Oddly, despite containing most of the elements of the genre, "Eleven Men Out" doesn't qualify as a sports movie, because in what can be considered a cruel joke on Douglas' part, we never see any football action at all, except for some light kicking during practice. The opening shot is a tease (and one of the few smart moments in the film): credits play out as we see a soccer match, but only half the field, the half where nothing's happening outside of a bored goalie standing around, waiting.

As wicked humor goes, the constant denial of sports scenes in a sports movie is undeniably clever. But why does Douglas bother? He could have told the same story without having to intentionally work around the games, without having to include all the formulaic bits about the team climbing up the rankings and the Big Final Game and all that other nonsense. Douglas' joke ends up being merely clever for clever's sake, while still allowing him the cheapness of cookie cutter plotting.

And all that cheapness undercuts the movie's more commendable themes. Douglas' script never earns its feel-good finale (he has to haul in long shots of a pride parade to create emotional shortcuts), and there's so little follow-through on too many subplots that a lot of the gay-bashing that fills the first hour goes unpunished, leaving a sourness hanging in the air. For such a supposedly uplifting movie, "Eleven Men Out" rarely musters up the energy to actually do any of the uplifting.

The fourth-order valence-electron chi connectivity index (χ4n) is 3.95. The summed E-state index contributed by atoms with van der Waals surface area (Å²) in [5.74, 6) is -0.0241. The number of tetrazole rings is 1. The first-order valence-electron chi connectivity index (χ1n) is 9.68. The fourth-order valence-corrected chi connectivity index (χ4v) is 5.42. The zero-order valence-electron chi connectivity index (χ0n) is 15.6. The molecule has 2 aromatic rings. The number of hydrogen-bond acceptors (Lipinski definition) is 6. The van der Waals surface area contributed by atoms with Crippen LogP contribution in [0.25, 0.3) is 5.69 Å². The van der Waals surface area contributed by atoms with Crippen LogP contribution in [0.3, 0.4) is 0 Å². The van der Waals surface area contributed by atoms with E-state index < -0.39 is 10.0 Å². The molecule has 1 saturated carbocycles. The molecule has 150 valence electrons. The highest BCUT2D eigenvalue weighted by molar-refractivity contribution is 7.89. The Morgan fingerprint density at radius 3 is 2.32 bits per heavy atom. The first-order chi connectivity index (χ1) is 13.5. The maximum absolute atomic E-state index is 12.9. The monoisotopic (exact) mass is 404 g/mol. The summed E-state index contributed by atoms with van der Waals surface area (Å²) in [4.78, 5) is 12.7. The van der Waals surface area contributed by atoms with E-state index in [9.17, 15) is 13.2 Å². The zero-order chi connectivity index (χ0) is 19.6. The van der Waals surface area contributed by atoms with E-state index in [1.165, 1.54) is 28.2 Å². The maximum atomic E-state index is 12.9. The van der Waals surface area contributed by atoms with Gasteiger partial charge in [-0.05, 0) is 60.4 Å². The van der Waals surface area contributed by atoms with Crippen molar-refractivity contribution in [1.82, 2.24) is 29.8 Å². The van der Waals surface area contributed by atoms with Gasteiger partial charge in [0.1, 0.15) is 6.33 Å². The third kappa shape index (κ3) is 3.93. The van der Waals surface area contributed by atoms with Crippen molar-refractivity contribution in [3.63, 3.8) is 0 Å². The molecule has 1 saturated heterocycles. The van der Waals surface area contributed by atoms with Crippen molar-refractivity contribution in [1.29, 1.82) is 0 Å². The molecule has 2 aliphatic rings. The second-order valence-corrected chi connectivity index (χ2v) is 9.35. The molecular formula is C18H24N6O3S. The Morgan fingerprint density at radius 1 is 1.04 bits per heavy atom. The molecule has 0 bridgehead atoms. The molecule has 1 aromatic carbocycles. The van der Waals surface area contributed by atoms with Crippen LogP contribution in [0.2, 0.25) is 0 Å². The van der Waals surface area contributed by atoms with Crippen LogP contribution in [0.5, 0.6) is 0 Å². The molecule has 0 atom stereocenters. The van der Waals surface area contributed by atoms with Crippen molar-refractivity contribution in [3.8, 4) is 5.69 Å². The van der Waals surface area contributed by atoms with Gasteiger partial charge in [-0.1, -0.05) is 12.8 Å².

Video & Audio

The heavily grainy anamorphic widescreen (1.85:1) transfer is cold and muted, perhaps adding to that sour, emotionally removed feel of the piece. The grain of the image seems to be a fault of the low budget source material itself, however.

The Icelandic soundtrack is served up in both Dolby 5.1 and 2.0, both of which are warm and full. I'm not sure we needed a surround track on such a talk-heavy picture (the only aural excitement is in the form of rock n' roll karaoke), but it does the trick. Non-removable English subtitles are provided.


Three featurettes produced by the news branch of the gay-oriented cable channel Here! are included, all of which feel more like PR sales pieces than in-depth news stories. (I assume these were originally produced to serve as on-air time fillers, during commercial breaks or in between programs.) Two of the pieces (5:00 and 4:03, respectively) offer brief looks at the Montreal Outgames and the Chicago Gay Games; the third (4:00) is a showcase on gay athletes. As fluff pieces go, they're moderately interesting but ultimately too superficial.

A set of production stills from the movie (1:04) plays out in slideshow format.

Finally, the American trailer for "Eleven Men Out" and a collection of previews for other titles from Here! Films round out the set. Some of these trailers also automatically play as the disc loads; a promo for Here! also plays, and you can't skip past it in any way.

All bonus materials (including trailers) are enhanced for widescreen TVs.

Final Thoughts

A too-thin dramedy with good intentions but poor results, "Eleven Men Out" is an unsuccessful attempt at studying the homophobia that remains present in professional sports. There are good ideas floating around this story, but the laziness of the overall project is frustrating. Skip It.